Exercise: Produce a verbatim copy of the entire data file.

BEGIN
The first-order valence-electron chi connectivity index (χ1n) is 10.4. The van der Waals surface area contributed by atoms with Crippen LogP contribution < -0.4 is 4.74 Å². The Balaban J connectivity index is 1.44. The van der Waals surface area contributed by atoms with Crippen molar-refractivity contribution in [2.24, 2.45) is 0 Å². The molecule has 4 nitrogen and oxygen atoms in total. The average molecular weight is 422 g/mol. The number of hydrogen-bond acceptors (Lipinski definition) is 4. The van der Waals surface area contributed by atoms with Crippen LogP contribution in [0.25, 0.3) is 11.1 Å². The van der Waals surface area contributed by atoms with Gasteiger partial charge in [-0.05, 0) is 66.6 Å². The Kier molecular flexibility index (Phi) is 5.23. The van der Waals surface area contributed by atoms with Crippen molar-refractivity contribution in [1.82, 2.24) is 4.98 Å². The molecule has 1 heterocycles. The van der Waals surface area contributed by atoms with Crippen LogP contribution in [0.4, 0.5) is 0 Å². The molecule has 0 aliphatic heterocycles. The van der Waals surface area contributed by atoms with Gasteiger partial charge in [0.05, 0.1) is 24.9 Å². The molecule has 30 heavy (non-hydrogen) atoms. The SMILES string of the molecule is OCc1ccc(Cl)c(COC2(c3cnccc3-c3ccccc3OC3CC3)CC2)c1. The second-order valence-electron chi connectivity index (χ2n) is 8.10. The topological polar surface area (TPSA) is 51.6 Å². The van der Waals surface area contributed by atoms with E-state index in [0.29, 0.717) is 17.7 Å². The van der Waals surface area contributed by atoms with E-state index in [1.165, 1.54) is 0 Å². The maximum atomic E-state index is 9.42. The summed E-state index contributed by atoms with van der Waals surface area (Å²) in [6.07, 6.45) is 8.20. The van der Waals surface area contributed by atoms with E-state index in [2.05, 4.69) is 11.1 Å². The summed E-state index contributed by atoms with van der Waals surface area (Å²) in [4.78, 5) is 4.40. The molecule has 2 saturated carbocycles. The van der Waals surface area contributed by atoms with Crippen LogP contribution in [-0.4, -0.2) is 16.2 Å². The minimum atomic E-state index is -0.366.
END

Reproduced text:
The first-order valence-electron chi connectivity index (χ1n) is 10.4. The van der Waals surface area contributed by atoms with Crippen LogP contribution < -0.4 is 4.74 Å². The Balaban J connectivity index is 1.44. The van der Waals surface area contributed by atoms with Crippen molar-refractivity contribution in [2.24, 2.45) is 0 Å². The molecule has 4 nitrogen and oxygen atoms in total. The average molecular weight is 422 g/mol. The number of hydrogen-bond acceptors (Lipinski definition) is 4. The van der Waals surface area contributed by atoms with Crippen LogP contribution in [0.25, 0.3) is 11.1 Å². The van der Waals surface area contributed by atoms with Gasteiger partial charge in [-0.05, 0) is 66.6 Å². The Kier molecular flexibility index (Phi) is 5.23. The van der Waals surface area contributed by atoms with Crippen molar-refractivity contribution in [1.82, 2.24) is 4.98 Å². The molecule has 1 heterocycles. The van der Waals surface area contributed by atoms with Crippen LogP contribution in [0.4, 0.5) is 0 Å². The molecule has 0 aliphatic heterocycles. The van der Waals surface area contributed by atoms with Gasteiger partial charge in [0.05, 0.1) is 24.9 Å². The molecule has 30 heavy (non-hydrogen) atoms. The SMILES string of the molecule is OCc1ccc(Cl)c(COC2(c3cnccc3-c3ccccc3OC3CC3)CC2)c1. The second-order valence-electron chi connectivity index (χ2n) is 8.10. The topological polar surface area (TPSA) is 51.6 Å². The van der Waals surface area contributed by atoms with E-state index in [0.29, 0.717) is 17.7 Å². The van der Waals surface area contributed by atoms with E-state index in [1.165, 1.54) is 0 Å². The maximum atomic E-state index is 9.42. The summed E-state index contributed by atoms with van der Waals surface area (Å²) in [6.07, 6.45) is 8.20. The van der Waals surface area contributed by atoms with E-state index in [2.05, 4.69) is 11.1 Å². The summed E-state index contributed by atoms with van der Waals surface area (Å²) in [4.78, 5) is 4.40. The molecule has 2 saturated carbocycles. The van der Waals surface area contributed by atoms with Crippen LogP contribution in [-0.4, -0.2) is 16.2 Å². The minimum atomic E-state index is -0.366.